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How the BAFTAs Will Affect the 2017 Oscar Race

There will be inevitable overlaps between the BAFTAs and the Oscars, but the two awards shows are very different.

Viola Davis – Supporting Actress – “Fences”

Photo by Jonathan Hordle/REX/Shutterstock

Several things to keep in mind about Sunday’s BAFTA Awards in London. First, these are British awards, and they favor their own.

For example, the outstanding British Film, Ken Loach’s Cannes Palme d’Or winner “I, Daniel Blake,” wasn’t nominated for any Oscars, nor was BAFTA Best Actress candidate Emily Blunt, who is British. And their love for “Nocturnal Animals” — which earned nine BAFTA nominations — wasn’t shared by Academy voters, who only recognized American Michael Shannon, not Brit Aaron-Taylor Johnson, in the Supporting Actor category.

Dev Patel – Supporting Actor – “Lion”

Photo by David Fisher/REX/Shutterstock

On Sunday, Britain’s own Dev Patel won Best Supporting Actor for “Lion,” which is unlikely to repeat at the Oscars. But “La La Land” will undoubtedly win its five BAFTA-winning categories on Oscar night, and more: picture, director Damien Chazelle, actress Emma Stone, cinematography Linus Sandgren, and original score Justin Hurwitz.

We also will see repeats of such acceptance sentiments as Stone’s, who told London’s Royal Albert Hall that creativity “can transcend borders and make people feel less alone.”

Emma Stone at British Academy Film Awards

Photo by James Gourley/REX/Shutterstock

In the Best Actor category, “Manchester By the Sea” BAFTA-winner Casey Affleck didn’t compete with “Fences” director-star Denzel Washington, who shockingly wasn’t nominated. (Dubbed #BAFTAsSoWhite this year, they, like the Academy, are trying to diversify their ranks.) So while Affleck gains momentum from this win, the race against Washington for the Oscar is still on. (For his part, Washington gave a rousing acceptance speech at the NAACP Image Awards.) BAFTA-winner Kenneth Lonergan is expected to win again at the Oscars for original screenplay for “Manchester.”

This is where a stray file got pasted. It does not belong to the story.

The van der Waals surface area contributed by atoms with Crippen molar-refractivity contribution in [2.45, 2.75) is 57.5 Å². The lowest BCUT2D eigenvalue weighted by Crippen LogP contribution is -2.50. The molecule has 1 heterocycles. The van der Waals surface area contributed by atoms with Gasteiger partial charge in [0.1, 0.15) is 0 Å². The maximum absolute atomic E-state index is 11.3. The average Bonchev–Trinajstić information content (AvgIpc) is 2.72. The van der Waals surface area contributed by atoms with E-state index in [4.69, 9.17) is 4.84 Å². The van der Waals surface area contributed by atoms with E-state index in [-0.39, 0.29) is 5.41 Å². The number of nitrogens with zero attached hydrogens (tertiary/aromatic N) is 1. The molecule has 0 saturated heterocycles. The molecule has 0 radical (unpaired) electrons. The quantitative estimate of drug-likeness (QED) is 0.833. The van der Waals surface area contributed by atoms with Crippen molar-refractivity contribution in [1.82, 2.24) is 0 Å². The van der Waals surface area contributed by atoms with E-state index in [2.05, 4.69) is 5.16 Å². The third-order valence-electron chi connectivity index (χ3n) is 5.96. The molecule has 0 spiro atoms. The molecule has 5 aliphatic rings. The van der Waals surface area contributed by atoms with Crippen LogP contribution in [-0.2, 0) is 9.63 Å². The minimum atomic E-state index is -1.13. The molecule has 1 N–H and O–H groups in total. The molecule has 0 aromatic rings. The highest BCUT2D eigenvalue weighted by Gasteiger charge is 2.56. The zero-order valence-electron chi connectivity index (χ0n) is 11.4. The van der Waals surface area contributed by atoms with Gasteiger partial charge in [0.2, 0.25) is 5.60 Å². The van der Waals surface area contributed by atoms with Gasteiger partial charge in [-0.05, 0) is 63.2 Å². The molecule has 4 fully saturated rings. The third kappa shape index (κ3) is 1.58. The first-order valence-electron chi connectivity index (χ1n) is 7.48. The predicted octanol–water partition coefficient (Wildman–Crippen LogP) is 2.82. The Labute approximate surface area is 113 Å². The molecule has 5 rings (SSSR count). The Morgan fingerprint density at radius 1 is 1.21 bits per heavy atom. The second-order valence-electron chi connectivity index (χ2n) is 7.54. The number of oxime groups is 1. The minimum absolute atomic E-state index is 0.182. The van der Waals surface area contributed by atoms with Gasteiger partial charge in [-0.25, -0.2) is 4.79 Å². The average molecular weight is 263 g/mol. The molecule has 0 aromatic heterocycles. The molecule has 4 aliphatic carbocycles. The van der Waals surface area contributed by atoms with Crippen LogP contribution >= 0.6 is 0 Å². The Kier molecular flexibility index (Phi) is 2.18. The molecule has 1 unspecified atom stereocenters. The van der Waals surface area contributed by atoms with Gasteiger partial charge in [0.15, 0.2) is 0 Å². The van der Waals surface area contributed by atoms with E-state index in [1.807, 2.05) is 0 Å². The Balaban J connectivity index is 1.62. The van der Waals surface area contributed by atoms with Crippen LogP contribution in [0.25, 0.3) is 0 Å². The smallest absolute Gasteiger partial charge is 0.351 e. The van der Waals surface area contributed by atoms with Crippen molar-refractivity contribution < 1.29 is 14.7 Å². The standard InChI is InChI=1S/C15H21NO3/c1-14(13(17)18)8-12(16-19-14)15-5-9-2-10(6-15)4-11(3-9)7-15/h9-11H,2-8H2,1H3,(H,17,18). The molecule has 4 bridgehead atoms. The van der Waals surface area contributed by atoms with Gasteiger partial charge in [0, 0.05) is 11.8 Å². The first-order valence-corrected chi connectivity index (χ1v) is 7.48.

Casey Affleck at British Academy Film Awards

Photo by James Gourley/REX/Shutterstock

Shut out by BAFTA was Barry Jenkins’ “Moonlight,” which competed against Lonergan (as it does at the Writers Guild), for original screenplay, but is nominated for eight Oscars including adapted screenplay. That category went to Australian writer Luke Davies for “Lion.” The USC Scripter Awards, however, which have accurately predicted Adapted Screenplay for the last six years, gave their adapted award to “Moonlight.” 

Respected thespian Viola Davis continues to sweep all awards for her role in “Fences,” and that won’t stop at the Academy Awards.

Winning Best Documentary was Ava DuVernay’s exploration of race in America, “13th,” which didn’t compete with expected Oscar-winner “O.J.: Made in America.” Laika’s Japanese-flavored stop-motion “Kubo and the Two Strings” beat Oscar-frontrunner “Zootopia” for animated film. Last year’s Oscar-winner, Hungarian holocaust drama, “Son of Saul” won the BAFTA category of Film Not in the English Language.

While many have predicted a “La La Land” sweep among the tech categories, BAFTA chose to spread the love. “Jackie” won costume design, “The Jungle Book” took special visual effects, “Arrival” nabbed sound, and “Hacksaw Ridge” scored editing; made-in-Britain “Fantastic Beasts and Where to Find Them” collected production design. British director Stephen Frears’ “Florence Foster Jenkins” grabbed makeup and hair.

The full list of winners below:

Best film
La La Land

Best British film
I, Daniel Blake

Best film not in the English language
Son of Saul

Best documentary

Best animated film
Kubo and the Two Strings

Best director
Damien Chazelle (“La La Land”)

Best original screenplay
Manchester by the Sea

Best adapted screenplay

Best actor
Casey Affleck (Manchester by the Sea)

Best actress
Emma Stone (La La Land)

Best supporting actor
Dev Patel (Lion)

Best supporting actress
Viola Davis (Fences)

Best original music
La La Land

Best cinematography
La La Land

Best editing
Hacksaw Ridge

Best production design
Fantastic Beasts and Where to Find Them

Best costume design

Best make up & hair
Florence Foster Jenkins

Best sound

Best special visual effects
The Jungle Book

EE Rising Star award
Tom Holland

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